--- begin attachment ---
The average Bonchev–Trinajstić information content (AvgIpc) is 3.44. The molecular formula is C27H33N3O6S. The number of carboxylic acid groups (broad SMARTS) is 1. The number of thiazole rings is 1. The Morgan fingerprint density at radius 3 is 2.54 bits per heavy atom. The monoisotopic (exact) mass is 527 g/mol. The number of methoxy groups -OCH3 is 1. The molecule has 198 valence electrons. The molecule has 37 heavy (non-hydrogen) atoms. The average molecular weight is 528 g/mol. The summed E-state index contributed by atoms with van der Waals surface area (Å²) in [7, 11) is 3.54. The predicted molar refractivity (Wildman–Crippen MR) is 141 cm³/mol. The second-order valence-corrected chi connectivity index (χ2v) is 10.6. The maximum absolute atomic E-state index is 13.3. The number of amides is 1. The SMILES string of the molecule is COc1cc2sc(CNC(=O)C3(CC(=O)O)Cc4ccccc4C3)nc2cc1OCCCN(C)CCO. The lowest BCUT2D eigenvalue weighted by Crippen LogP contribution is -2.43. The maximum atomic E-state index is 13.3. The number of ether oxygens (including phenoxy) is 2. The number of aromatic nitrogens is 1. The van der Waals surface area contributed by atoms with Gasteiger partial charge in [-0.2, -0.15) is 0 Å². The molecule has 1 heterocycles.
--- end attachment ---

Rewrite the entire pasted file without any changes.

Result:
The average Bonchev–Trinajstić information content (AvgIpc) is 3.44. The molecular formula is C27H33N3O6S. The number of carboxylic acid groups (broad SMARTS) is 1. The number of thiazole rings is 1. The Morgan fingerprint density at radius 3 is 2.54 bits per heavy atom. The monoisotopic (exact) mass is 527 g/mol. The number of methoxy groups -OCH3 is 1. The molecule has 198 valence electrons. The molecule has 37 heavy (non-hydrogen) atoms. The average molecular weight is 528 g/mol. The summed E-state index contributed by atoms with van der Waals surface area (Å²) in [7, 11) is 3.54. The predicted molar refractivity (Wildman–Crippen MR) is 141 cm³/mol. The second-order valence-corrected chi connectivity index (χ2v) is 10.6. The maximum absolute atomic E-state index is 13.3. The number of amides is 1. The SMILES string of the molecule is COc1cc2sc(CNC(=O)C3(CC(=O)O)Cc4ccccc4C3)nc2cc1OCCCN(C)CCO. The lowest BCUT2D eigenvalue weighted by Crippen LogP contribution is -2.43. The maximum atomic E-state index is 13.3. The number of ether oxygens (including phenoxy) is 2. The number of aromatic nitrogens is 1. The van der Waals surface area contributed by atoms with Gasteiger partial charge in [-0.2, -0.15) is 0 Å². The molecule has 1 heterocycles.